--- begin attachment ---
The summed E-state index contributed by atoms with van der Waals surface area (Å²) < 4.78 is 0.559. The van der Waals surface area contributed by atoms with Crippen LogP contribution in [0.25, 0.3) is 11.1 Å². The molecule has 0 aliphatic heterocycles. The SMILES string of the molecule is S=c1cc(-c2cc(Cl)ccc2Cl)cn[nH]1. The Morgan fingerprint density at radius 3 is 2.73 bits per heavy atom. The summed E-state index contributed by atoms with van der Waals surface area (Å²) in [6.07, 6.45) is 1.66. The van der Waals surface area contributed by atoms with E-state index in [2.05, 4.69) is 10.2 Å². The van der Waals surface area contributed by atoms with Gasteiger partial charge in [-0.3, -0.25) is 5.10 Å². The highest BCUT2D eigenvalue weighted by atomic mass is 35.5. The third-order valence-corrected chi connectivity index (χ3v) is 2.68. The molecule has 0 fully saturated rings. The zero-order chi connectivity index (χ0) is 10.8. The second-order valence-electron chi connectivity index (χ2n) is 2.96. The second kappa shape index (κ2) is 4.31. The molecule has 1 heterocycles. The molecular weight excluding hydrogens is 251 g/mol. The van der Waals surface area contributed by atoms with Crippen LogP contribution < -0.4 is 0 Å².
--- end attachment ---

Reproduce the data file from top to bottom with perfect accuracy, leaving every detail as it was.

The summed E-state index contributed by atoms with van der Waals surface area (Å²) < 4.78 is 0.559. The van der Waals surface area contributed by atoms with Crippen LogP contribution in [0.25, 0.3) is 11.1 Å². The molecule has 0 aliphatic heterocycles. The SMILES string of the molecule is S=c1cc(-c2cc(Cl)ccc2Cl)cn[nH]1. The Morgan fingerprint density at radius 3 is 2.73 bits per heavy atom. The summed E-state index contributed by atoms with van der Waals surface area (Å²) in [6.07, 6.45) is 1.66. The van der Waals surface area contributed by atoms with E-state index in [2.05, 4.69) is 10.2 Å². The van der Waals surface area contributed by atoms with Gasteiger partial charge in [-0.3, -0.25) is 5.10 Å². The highest BCUT2D eigenvalue weighted by atomic mass is 35.5. The third-order valence-corrected chi connectivity index (χ3v) is 2.68. The molecule has 0 fully saturated rings. The zero-order chi connectivity index (χ0) is 10.8. The second-order valence-electron chi connectivity index (χ2n) is 2.96. The second kappa shape index (κ2) is 4.31. The molecule has 1 heterocycles. The molecular weight excluding hydrogens is 251 g/mol. The van der Waals surface area contributed by atoms with Crippen LogP contribution < -0.4 is 0 Å².